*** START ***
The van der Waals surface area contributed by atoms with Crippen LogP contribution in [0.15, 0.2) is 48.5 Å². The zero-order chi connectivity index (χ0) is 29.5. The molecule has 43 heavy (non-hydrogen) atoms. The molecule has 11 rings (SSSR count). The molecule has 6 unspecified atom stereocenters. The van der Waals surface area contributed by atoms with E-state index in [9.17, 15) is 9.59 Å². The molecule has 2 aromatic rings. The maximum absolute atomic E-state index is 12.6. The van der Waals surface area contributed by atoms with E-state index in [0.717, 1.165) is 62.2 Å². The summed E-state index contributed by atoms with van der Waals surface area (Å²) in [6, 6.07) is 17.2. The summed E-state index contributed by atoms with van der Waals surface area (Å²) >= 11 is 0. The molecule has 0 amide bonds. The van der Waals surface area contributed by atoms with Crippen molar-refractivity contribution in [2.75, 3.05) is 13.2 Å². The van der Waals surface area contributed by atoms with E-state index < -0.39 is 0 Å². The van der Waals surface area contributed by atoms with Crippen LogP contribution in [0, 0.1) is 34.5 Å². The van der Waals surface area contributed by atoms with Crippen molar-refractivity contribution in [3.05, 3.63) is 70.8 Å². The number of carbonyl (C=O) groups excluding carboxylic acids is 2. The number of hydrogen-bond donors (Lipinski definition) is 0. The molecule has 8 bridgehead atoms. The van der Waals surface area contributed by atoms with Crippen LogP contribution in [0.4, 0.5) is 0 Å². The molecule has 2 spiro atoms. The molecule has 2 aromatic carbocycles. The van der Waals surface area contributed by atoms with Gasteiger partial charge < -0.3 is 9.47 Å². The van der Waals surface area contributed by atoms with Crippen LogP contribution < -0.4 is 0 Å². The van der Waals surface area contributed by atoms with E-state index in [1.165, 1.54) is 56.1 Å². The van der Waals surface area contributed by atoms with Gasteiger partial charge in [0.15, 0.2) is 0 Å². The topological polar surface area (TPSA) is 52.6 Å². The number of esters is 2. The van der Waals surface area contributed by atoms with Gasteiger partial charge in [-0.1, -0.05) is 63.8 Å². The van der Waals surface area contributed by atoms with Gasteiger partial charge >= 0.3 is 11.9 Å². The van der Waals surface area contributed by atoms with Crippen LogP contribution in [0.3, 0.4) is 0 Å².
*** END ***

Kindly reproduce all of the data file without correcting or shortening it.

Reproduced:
The van der Waals surface area contributed by atoms with Crippen LogP contribution in [0.15, 0.2) is 48.5 Å². The zero-order chi connectivity index (χ0) is 29.5. The molecule has 43 heavy (non-hydrogen) atoms. The molecule has 11 rings (SSSR count). The molecule has 6 unspecified atom stereocenters. The van der Waals surface area contributed by atoms with E-state index in [9.17, 15) is 9.59 Å². The molecule has 2 aromatic rings. The maximum absolute atomic E-state index is 12.6. The van der Waals surface area contributed by atoms with E-state index in [0.717, 1.165) is 62.2 Å². The summed E-state index contributed by atoms with van der Waals surface area (Å²) in [6, 6.07) is 17.2. The summed E-state index contributed by atoms with van der Waals surface area (Å²) >= 11 is 0. The molecule has 0 amide bonds. The van der Waals surface area contributed by atoms with Crippen molar-refractivity contribution in [2.75, 3.05) is 13.2 Å². The van der Waals surface area contributed by atoms with E-state index < -0.39 is 0 Å². The van der Waals surface area contributed by atoms with Crippen LogP contribution in [0, 0.1) is 34.5 Å². The van der Waals surface area contributed by atoms with Crippen molar-refractivity contribution in [3.05, 3.63) is 70.8 Å². The number of carbonyl (C=O) groups excluding carboxylic acids is 2. The number of hydrogen-bond donors (Lipinski definition) is 0. The molecule has 8 bridgehead atoms. The van der Waals surface area contributed by atoms with Crippen LogP contribution in [0.4, 0.5) is 0 Å². The molecule has 2 spiro atoms. The molecule has 2 aromatic carbocycles. The van der Waals surface area contributed by atoms with Gasteiger partial charge < -0.3 is 9.47 Å². The van der Waals surface area contributed by atoms with Crippen LogP contribution < -0.4 is 0 Å². The van der Waals surface area contributed by atoms with E-state index in [1.165, 1.54) is 56.1 Å². The van der Waals surface area contributed by atoms with Gasteiger partial charge in [0.15, 0.2) is 0 Å². The topological polar surface area (TPSA) is 52.6 Å². The number of esters is 2. The van der Waals surface area contributed by atoms with Gasteiger partial charge in [-0.1, -0.05) is 63.8 Å². The van der Waals surface area contributed by atoms with Gasteiger partial charge >= 0.3 is 11.9 Å². The van der Waals surface area contributed by atoms with Crippen LogP contribution in [0.3, 0.4) is 0 Å².